Posted on April 19, 2023 By Colin
NICOTINE VAPING PRODUCTS should be sold to adult smokers from licensed retail outlets without a nicotine prescription in Australia as they are in all other western countries. This was the conclusion of our peer-reviewed study, published today in Drug and Alcohol Review.
The current prescription-only model has been rejected by doctors and consumers and has created a thriving illicit market selling dodgy, mislabeled vape products freely to children and adults.
The paramount objective for regulating vaping must be to reduce smoking-related death and disease. Vaping is the most effective quitting aid available for smokers but is not for non-smokers, especially young people.
The challenge for policymakers is to find the optimal balance between making vapes accessible to help adult smokers quit, while restricting access to young people
Regulation should reflect the lower harms of vaping compared to smoking. A much lighter touch regulatory approach than for smoking is required.
Nicotine vaping products should be reclassified as consumer goods, like cigarettes (not as medicines) and regulated by the Australian Competition and Consumer Commission (ACCC). This would bring Australia into line with all other western countries, such as the UK, NZ, US and Canada.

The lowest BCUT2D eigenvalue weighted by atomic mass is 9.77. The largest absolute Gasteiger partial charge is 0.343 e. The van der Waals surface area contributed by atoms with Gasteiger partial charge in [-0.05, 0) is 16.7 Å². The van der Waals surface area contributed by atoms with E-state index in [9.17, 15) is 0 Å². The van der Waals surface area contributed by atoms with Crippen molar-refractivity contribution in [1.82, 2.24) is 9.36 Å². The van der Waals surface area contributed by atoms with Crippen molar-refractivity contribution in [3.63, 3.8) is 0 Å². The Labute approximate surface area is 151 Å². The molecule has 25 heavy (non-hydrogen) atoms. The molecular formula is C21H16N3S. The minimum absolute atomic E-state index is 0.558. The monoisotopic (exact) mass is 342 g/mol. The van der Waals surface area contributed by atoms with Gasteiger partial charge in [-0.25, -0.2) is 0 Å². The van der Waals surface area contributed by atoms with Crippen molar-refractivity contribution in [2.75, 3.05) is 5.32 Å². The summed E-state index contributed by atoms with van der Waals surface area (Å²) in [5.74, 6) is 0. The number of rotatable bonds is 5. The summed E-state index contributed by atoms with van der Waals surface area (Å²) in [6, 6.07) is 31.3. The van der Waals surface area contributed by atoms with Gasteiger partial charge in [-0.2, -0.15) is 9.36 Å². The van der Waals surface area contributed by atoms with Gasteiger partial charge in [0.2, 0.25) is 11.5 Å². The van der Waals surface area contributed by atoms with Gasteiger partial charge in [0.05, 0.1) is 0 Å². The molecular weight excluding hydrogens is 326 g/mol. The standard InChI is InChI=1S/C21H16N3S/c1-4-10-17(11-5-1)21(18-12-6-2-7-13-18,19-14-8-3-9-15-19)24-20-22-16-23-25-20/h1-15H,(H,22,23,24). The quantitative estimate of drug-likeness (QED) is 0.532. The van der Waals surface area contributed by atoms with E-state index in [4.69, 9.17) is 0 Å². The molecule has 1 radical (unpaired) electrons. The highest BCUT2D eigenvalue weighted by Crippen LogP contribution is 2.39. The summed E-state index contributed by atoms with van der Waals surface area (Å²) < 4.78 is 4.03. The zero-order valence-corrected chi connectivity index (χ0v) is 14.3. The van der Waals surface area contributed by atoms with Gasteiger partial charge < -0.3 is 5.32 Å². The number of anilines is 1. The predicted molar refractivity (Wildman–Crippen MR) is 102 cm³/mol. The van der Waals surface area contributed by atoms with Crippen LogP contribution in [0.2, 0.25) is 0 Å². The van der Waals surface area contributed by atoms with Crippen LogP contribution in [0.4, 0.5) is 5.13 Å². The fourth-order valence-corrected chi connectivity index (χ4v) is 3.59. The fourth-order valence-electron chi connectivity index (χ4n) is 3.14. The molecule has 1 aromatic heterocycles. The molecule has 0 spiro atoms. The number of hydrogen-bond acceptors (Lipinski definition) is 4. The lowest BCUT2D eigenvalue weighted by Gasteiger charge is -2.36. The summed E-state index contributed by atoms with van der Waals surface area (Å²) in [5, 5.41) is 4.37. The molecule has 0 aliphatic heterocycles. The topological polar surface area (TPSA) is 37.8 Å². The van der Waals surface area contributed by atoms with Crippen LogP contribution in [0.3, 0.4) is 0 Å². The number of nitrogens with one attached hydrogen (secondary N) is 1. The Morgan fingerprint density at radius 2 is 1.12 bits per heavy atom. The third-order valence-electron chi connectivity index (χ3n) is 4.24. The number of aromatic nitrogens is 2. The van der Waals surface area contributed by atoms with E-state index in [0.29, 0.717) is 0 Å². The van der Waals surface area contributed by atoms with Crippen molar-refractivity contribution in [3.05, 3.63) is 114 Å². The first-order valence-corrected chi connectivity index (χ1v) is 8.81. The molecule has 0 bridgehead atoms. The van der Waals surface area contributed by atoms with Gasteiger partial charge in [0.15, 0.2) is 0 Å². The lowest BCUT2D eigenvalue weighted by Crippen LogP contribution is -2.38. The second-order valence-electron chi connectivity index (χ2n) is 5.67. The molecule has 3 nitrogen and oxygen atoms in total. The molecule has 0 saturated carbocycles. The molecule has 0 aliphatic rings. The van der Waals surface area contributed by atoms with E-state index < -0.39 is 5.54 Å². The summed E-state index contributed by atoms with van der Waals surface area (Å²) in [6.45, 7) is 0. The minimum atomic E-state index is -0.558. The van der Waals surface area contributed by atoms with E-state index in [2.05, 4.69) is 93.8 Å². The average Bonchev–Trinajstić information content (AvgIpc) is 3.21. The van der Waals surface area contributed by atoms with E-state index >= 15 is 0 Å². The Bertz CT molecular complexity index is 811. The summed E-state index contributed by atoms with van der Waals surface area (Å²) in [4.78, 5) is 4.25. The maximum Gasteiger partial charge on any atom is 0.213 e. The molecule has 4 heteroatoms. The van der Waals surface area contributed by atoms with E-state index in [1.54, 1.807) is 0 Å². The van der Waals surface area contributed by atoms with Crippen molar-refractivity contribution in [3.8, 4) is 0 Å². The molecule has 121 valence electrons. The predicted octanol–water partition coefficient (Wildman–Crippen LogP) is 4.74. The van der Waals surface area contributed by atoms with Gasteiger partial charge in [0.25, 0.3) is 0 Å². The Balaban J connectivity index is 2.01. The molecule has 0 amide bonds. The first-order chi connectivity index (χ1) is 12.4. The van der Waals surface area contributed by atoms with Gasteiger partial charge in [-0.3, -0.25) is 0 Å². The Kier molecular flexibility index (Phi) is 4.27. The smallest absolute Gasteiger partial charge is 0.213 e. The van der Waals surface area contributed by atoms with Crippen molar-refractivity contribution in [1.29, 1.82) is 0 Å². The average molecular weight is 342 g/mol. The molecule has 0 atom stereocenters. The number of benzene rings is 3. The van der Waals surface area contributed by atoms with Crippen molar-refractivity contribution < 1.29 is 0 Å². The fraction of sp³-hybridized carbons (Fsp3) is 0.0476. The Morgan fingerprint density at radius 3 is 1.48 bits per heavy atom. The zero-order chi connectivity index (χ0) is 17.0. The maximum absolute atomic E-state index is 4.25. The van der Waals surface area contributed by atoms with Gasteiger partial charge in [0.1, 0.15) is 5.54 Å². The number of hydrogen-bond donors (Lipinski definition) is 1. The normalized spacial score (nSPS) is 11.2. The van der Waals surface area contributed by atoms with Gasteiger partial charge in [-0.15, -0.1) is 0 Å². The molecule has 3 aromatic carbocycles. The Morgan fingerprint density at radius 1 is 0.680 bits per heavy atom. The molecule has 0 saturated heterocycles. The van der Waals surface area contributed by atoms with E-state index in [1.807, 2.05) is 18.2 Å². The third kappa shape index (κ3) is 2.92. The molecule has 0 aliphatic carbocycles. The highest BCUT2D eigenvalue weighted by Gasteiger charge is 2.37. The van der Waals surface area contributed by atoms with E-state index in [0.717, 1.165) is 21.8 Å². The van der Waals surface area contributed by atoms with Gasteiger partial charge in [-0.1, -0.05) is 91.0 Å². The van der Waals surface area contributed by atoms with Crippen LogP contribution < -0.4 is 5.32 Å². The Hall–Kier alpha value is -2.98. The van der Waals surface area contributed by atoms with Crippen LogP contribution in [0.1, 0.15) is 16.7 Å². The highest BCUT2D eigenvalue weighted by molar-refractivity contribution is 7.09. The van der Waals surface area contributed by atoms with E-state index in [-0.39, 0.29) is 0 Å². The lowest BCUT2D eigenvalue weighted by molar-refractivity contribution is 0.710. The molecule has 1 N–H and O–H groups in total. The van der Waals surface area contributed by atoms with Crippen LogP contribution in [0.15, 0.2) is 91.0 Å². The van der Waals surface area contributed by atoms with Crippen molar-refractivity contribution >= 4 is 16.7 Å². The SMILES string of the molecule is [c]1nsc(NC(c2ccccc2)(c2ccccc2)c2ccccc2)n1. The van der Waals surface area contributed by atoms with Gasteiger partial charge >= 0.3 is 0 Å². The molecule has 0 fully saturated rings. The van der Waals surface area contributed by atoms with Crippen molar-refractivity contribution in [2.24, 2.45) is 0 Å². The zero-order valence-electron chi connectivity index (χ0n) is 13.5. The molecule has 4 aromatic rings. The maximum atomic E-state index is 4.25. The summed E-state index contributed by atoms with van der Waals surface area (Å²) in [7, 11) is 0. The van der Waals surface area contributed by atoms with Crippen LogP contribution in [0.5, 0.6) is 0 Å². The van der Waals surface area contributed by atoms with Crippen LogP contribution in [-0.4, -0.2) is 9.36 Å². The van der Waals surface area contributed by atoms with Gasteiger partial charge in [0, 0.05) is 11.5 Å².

Nicotine liquids should be sold from specialist vape shops and pharmacies but also from general retail outlets where tobacco products are available. All retailers would require a licence to sell nicotine liquids from State or Territory Health Departments.
Regulations to prevent youth access include strict age verification at the time of purchase with harsh penalties and loss of licence for under-age sales, strict compliance measures and spot checks.
Under this model, the black-market would become less profitable, illicit sales would diminish over time, being largely replaced by a legal, regulated market
Well-intentioned but harsh measures to discourage youth vaping often have unintended negative consequences, for example
Policy details should include
Australia’s prescription-only model for vaping has failed to achieve its goals. It has led to widespread non-compliance and created a thriving black market selling unregulated products to adults and young people.
The only way to eliminate a black market is to replace it with a legal, regulated one. A carefully regulated consumer model would make legal vaping accessible for adult smokers, ensure the quality and safety of vaping products, reduce youth vaping, generate substantial taxation and stimulate the economy.
Mendelsohn CP, Wodak A, Hall W. How should nicotine vaping be regulated in Australia? Drug and Alcohol Review 2023